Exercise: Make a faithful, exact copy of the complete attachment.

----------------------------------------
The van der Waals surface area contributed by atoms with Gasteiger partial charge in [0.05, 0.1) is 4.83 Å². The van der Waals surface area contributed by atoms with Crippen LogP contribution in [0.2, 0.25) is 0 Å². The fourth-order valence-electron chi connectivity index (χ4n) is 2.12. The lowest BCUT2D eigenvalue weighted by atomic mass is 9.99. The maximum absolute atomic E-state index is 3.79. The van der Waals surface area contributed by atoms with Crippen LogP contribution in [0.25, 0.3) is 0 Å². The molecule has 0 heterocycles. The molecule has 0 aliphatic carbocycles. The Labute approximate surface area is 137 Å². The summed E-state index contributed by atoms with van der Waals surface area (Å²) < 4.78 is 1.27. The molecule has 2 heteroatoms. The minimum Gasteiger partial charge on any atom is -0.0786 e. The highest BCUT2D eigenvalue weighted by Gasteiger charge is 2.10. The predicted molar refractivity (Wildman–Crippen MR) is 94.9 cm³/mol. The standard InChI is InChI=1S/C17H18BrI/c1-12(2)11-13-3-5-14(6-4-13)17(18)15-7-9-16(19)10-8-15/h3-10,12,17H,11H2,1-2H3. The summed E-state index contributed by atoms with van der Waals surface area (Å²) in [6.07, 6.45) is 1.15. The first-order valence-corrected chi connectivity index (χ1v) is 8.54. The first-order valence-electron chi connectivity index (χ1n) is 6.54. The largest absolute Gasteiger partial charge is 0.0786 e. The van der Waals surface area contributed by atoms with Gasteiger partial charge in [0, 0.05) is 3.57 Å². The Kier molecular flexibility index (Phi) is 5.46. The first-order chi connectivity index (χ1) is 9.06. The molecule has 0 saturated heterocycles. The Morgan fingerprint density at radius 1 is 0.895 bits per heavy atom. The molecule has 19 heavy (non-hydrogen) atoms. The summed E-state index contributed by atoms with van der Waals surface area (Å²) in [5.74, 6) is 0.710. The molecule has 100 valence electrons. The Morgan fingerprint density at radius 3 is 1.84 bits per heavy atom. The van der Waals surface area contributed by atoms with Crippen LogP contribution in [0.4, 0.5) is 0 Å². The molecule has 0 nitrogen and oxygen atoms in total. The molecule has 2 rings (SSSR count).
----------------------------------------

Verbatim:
The van der Waals surface area contributed by atoms with Gasteiger partial charge in [0.05, 0.1) is 4.83 Å². The van der Waals surface area contributed by atoms with Crippen LogP contribution in [0.2, 0.25) is 0 Å². The fourth-order valence-electron chi connectivity index (χ4n) is 2.12. The lowest BCUT2D eigenvalue weighted by atomic mass is 9.99. The maximum absolute atomic E-state index is 3.79. The van der Waals surface area contributed by atoms with Crippen LogP contribution in [0.25, 0.3) is 0 Å². The molecule has 0 heterocycles. The molecule has 0 aliphatic carbocycles. The Labute approximate surface area is 137 Å². The summed E-state index contributed by atoms with van der Waals surface area (Å²) < 4.78 is 1.27. The molecule has 2 heteroatoms. The minimum Gasteiger partial charge on any atom is -0.0786 e. The highest BCUT2D eigenvalue weighted by Gasteiger charge is 2.10. The predicted molar refractivity (Wildman–Crippen MR) is 94.9 cm³/mol. The standard InChI is InChI=1S/C17H18BrI/c1-12(2)11-13-3-5-14(6-4-13)17(18)15-7-9-16(19)10-8-15/h3-10,12,17H,11H2,1-2H3. The summed E-state index contributed by atoms with van der Waals surface area (Å²) in [6.07, 6.45) is 1.15. The first-order valence-corrected chi connectivity index (χ1v) is 8.54. The first-order valence-electron chi connectivity index (χ1n) is 6.54. The largest absolute Gasteiger partial charge is 0.0786 e. The van der Waals surface area contributed by atoms with Gasteiger partial charge in [0, 0.05) is 3.57 Å². The Kier molecular flexibility index (Phi) is 5.46. The first-order chi connectivity index (χ1) is 9.06. The molecule has 0 saturated heterocycles. The Morgan fingerprint density at radius 1 is 0.895 bits per heavy atom. The molecule has 19 heavy (non-hydrogen) atoms. The summed E-state index contributed by atoms with van der Waals surface area (Å²) in [5.74, 6) is 0.710. The molecule has 100 valence electrons. The Morgan fingerprint density at radius 3 is 1.84 bits per heavy atom. The van der Waals surface area contributed by atoms with Crippen LogP contribution in [0.4, 0.5) is 0 Å². The molecule has 0 nitrogen and oxygen atoms in total. The molecule has 2 rings (SSSR count).